Happy Friday! In case you missed it, here is our weekly round up of the top trending HR / Digital news and content from around the web. Enjoy reading. Comments are welcome.

 

Three Questions Your LinkedIn Profile Must Answer

By Bruce Kasanoff | Seen on Forbes.com
“There are three things your LinkedIn profile must tell others, but the vast majority of LinkedIn’s 400-plus million members fail to provide clear and concise answers. The result is that LinkedIn does not work very well for them.”
 

31 things you should remove from your résumé immediately

By Jacquelyn Smith and Rachel Gillett | Seen on Business Insider
“On average, hiring managers get 75 résumés per position they post, according to a study from CareerBuilder.com — so they don't have the time or resources to look at each one closely, and they typically spend about six seconds on their initial "fit/no fit" decision.”


Bypass The Job Application And Get Straight To An Interview

By Erica Breuer, The Muse | Seen on Fast Company
“If you’re tired of sending out resumes and hoping for the best, try one of these approaches on for size.”
 

Recruiting Is Easy -- Unless You Do It Wrong

By Liz Ryan | Seen on Forbes.com
“Recruiting is easy if you stay grounded in reality. It’s especially easy these days because so few companies are great places to work. When you focus on making a workplace an awesome place to work, your new hires practically recruit themselves.”
 

Tips on Finding Talent for Startups from a Top VC firm Recruiter  

By Sid Lipsey | Seen on LinkedIn Talent Blog
“Competing with household names presents a challenge for anyone who’s trying to recruit talent for these startups, or “early-stage companies.” So how do you find talent when you're a tiny, unknown company trying to get off the ground?”

When applying for a job opening, candidates typically place a lot of importance on their resume and cover letters, presuming that these 2 are their one-way ticket to getting hired. Relevant industry experience: check; Related academic degree: check; Additional certification which would be considered an asset:  check, check, check. Add to that a well-articulated and convincing cover letter and you’re in for the win.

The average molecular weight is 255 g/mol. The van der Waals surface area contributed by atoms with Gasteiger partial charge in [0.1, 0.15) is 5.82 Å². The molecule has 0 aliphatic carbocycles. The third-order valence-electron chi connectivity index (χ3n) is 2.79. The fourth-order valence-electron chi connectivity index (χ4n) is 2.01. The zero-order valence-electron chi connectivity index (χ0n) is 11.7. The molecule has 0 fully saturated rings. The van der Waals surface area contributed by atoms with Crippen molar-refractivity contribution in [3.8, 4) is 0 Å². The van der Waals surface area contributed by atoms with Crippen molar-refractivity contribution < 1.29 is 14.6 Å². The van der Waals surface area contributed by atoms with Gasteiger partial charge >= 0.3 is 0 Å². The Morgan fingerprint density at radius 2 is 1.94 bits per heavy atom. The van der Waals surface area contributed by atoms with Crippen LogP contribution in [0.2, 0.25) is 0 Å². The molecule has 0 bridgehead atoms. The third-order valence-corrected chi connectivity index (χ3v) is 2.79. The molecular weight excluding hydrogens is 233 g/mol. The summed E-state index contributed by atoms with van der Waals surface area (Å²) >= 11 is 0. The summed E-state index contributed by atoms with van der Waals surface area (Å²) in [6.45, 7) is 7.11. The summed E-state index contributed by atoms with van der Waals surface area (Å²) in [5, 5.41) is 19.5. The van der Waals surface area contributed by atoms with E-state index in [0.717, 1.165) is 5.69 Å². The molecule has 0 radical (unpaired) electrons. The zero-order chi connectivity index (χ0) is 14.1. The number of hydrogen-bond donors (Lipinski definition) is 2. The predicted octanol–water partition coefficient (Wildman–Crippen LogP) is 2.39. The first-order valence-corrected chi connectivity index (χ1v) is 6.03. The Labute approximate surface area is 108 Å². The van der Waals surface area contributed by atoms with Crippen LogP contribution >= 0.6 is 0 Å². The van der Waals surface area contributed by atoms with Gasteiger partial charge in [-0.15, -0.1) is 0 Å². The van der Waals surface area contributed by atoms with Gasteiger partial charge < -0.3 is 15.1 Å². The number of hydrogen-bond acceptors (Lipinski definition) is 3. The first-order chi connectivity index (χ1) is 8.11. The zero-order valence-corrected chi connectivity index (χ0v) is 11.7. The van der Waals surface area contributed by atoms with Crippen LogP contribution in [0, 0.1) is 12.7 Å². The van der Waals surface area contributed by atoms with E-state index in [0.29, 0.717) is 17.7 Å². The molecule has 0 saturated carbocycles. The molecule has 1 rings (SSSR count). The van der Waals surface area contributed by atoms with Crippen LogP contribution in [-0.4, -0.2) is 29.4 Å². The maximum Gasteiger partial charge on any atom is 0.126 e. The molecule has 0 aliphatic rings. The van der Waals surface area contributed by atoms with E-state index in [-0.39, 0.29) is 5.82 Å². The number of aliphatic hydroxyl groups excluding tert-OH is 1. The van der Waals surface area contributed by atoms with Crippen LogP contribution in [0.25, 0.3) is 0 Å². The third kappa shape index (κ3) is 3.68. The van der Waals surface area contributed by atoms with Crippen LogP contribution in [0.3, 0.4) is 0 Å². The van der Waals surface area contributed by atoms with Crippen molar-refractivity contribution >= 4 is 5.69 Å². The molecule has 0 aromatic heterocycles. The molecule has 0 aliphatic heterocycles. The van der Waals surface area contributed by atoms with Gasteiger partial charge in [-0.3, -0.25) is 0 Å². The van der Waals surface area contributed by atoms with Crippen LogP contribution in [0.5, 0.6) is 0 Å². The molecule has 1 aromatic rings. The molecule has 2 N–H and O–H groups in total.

While all of the above are, indeed, important, and can, in fact, set you a part from applicants who do not take those technical details into consideration; what ultimately makes it or breaks for employers has increasingly less to do with academic credentials and I.Q, and more to do with likability and Emotional Intelligence. In sum, employers don’t only hire people who are qualified on paper anymore, but people who they like in person, and who they think the other members of their team will like as well.

There was a time when recruitment was based mainly on academic credentials.
A time when the right schools, programs, and technical training were sufficient to land you your dream job; regardless of whether or not you were qualified on a more interpersonal level. However, in a world that is becoming increasingly connected, both virtually and globally, the success of certain careers will highly be built upon relationship-building and the ability to interact with others. For those particular careers, academic orientation and industry-experience will have less weight, and the ability to network, connect, and build rapport will become inevitable assets.

While the I.Q (short for Intelligent Quotient) is the score obtained on one of many intelligence tests which include different mathematical, logical, and problem-solving equations; E.Q, on the other hand, is defined as an individual’s Emotional Intelligence. As one’s ability to identify, control, and express their own emotions, those of others, and of groups. At one point in time, I.Q was viewed as the primary determinant for success. People with high I.Qs were known to perform better academically, earn more money, and be generally healthier than people with lower I.Qs. However, much like the shift in recruitment trends (probably initiated by this very change in perception), experts began to realize that the Intelligent Quotient wasn’t any more responsible for one’s success than any particular human skill or ability.

While the notion of Emotional Intelligence initially seems to go completely against that of standardized intelligence tests, it is actually simply a modified, modern, humanistic version. One that recognizes the importance of human relations, and includes an individual’s ability to build interpersonal relationships as part of the standard of excellence, and a very valuable skill to possess in the workplace. Contrarily to the Intelligence Quotient, Emotional Intelligence leaves room for a larger variety of people to fall under the “intelligent” category. People whom, for example, absolutely suck at math or computer programming, but are pretty darn good at making (and keeping!) connections.

Organizations have changed, and have been required to adapt their recruitment practices accordingly. Don't get me wrong - productivity and profitability are still the primary objectives of companies. However, these are increasingly starting to understand that, like any other human system, they are run and maintained by humans. Humans with skill, talent, and drive; but also with emotion, feelings, and an inherent need to socialize. Recruiters are therefore not only tasked to bring on talent and skill, but also to detect personality and sociability.